The way to avoid the harms done to long-term health and life expectancy by excess visceral fat tissue is not to gain that fat, or to lose it if you have it. This is not the path pursued by that part of the research community interested following the large-scale funding associated with the metabolic diseases of obesity, of course. There is comparatively little profit to be made in telling people to lose weight, versus selling them compensatory pharmaceuticals for a lifetime. However, even with normal, healthy levels of fat tissue, as aging progresses that tissue starts to cause similar issues to those produced by excess fat in earlier life: chronic inflammation, metabolic disruption leading to type 2 diabetes, and so forth. The changes of aging include processes that introduce dysfunction into the relationship between fat and the immune system, one of which is examined here.
Adipose tissue inflammation has become widely accepted as a major contributor to metabolic dysfunction and disorders. Previous studies on diet induced obesity mice have shown that adipose tissue is primed for inflammatory changes prior to other metabolic organs. There is a plethora of research investigating factors in obese adipose tissue inflammation to identify valuable therapeutic targets for metabolic dysfunction. However, much less is understood about age-related adipose tissue inflammation and dysfunction. A better understanding of the cellular and molecular mechanisms of adipose tissue inflammation in aging will be crucial in the development of therapeutics for metabolic diseases beyond cases of diet-induced adipose tissue inflammation and insulin resistance.
Both age-related adiposity and diet-induced obesity are characterized by immune cell infiltration and a sustained inflammatory cycle. Among these various immune cells, adipose tissue macrophage (ATM) accumulation, proliferation, and polarization are major contributors to adipose tissue inflammation and dysfunction. Interestingly, recent studies suggest that changes in preadipocyte function during aging also lead to dysfunctional adipose tissue, eventually progressing to chronic inflammation. Our group have recently shown that elevated endoplasmic reticulum (ER) stress response in aging contributes to greater inflammatory responses, in part due to compromised autophagy activity in the aging adipose tissue. Recent studies have also indicated that with aging there is increased accumulation of senescent cells in many organs including fat depots, which contributes to aging pathologies. However, the detailed molecular mechanisms that lead to increased inflammation in aging adipose tissue are poorly defined.
During the last decade, major advances were made in identifying the molecular mechanisms by which lipid-derived products promote inflammation in different cell types. One type of lipid-derived product, non-esterified fatty acids (NEFA), elevates tissue inflammation through interaction with the pattern recognition receptor Toll-like receptor 4 (TLR4) via its endogenous ligand Fetuin-A (Fet A), a liver derived glycoprotein. Fet A is considered a biomarker of chronic inflammation due to its ability to stimulate the production of inflammatory mediators from both adipocytes and macrophages. Interestingly, Fet-A null mice were protected against obesity and insulin resistance with aging.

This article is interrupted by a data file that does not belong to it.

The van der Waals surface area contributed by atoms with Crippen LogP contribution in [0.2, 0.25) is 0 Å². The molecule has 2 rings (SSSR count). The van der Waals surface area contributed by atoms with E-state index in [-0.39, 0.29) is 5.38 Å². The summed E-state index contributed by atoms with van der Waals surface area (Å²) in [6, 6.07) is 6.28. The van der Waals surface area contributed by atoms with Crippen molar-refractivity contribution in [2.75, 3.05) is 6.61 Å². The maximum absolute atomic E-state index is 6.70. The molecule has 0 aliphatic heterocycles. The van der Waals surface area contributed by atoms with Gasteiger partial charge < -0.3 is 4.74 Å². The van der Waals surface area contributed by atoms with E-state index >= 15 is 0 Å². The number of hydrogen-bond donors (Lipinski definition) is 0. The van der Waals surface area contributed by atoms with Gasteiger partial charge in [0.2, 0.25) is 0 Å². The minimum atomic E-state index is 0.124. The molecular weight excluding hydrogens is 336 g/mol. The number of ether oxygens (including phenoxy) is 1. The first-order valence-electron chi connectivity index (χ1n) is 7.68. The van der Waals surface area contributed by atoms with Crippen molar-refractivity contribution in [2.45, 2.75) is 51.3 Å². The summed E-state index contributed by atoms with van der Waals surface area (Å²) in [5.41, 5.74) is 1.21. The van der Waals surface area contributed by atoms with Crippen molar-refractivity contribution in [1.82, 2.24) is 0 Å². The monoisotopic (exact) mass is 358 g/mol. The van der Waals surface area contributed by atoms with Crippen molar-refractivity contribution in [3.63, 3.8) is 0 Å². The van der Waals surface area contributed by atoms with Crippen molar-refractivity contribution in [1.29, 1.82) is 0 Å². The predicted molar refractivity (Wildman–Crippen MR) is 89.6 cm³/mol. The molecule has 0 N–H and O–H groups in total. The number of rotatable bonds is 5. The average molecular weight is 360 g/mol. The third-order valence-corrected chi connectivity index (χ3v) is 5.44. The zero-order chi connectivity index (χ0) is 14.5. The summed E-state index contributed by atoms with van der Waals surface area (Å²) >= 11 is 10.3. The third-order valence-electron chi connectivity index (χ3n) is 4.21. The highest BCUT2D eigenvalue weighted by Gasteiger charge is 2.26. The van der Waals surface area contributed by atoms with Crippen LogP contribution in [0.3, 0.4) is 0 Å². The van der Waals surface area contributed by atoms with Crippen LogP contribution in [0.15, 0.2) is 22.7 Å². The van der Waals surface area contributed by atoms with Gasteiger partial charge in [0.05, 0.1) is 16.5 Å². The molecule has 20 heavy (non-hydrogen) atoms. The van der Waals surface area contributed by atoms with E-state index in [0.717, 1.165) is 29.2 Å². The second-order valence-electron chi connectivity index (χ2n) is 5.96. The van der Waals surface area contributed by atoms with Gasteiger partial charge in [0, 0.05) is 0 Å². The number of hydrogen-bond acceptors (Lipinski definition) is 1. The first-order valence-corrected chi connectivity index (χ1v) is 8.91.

The involvement of Fet A-mediated activation of TLR4 pathway in adipose tissue inflammation in diet-induced obesity is well explored. However, the role of this pathway in age-associated adipose tissue inflammation is unknown. We undertook this study to test the hypothesis that age-related adipose tissue inflammation is dependent on the Fet A-mediated TLR4 signaling pathway. We first evaluated the expression of Tlr4 and Fet A gene products in adipose tissue, liver, and plasma samples derived from young and old mice. We then exploited the TLR4-deficient mice to investigate the role of TLR4 in age-associated adipose tissue inflammation, ER stress response, autophagy activity, cellular senescence, and metabolic status (glucose tolerance).
We found that, in contrast to data from diet-induced obesity models, adipose tissue from aged mice have normal Fet A and TLR4 expression. Interestingly, aged TLR4-deficient mice have diminished adipose tissue inflammation compared to normal controls. We further demonstrated that reduced adipose tissue inflammation in old TLR4-deficient mice is linked to impaired ER stress, augmented autophagy activity, and diminished cellular senescence. Importantly, old TLR4-deficient mice have improved glucose tolerance compared to age-matched wild type mice, suggesting that the observed reduced adipose tissue inflammation in aged TLR4-deficient mice has important physiological consequences. Taken together, our present study establishes novel aspect of aging-associated adipose tissue inflammation that is distinct from diet-induced adipose tissue inflammation. Our results also provide strong evidence that TLR4 plays a significant role in promoting aging adipose tissue inflammation.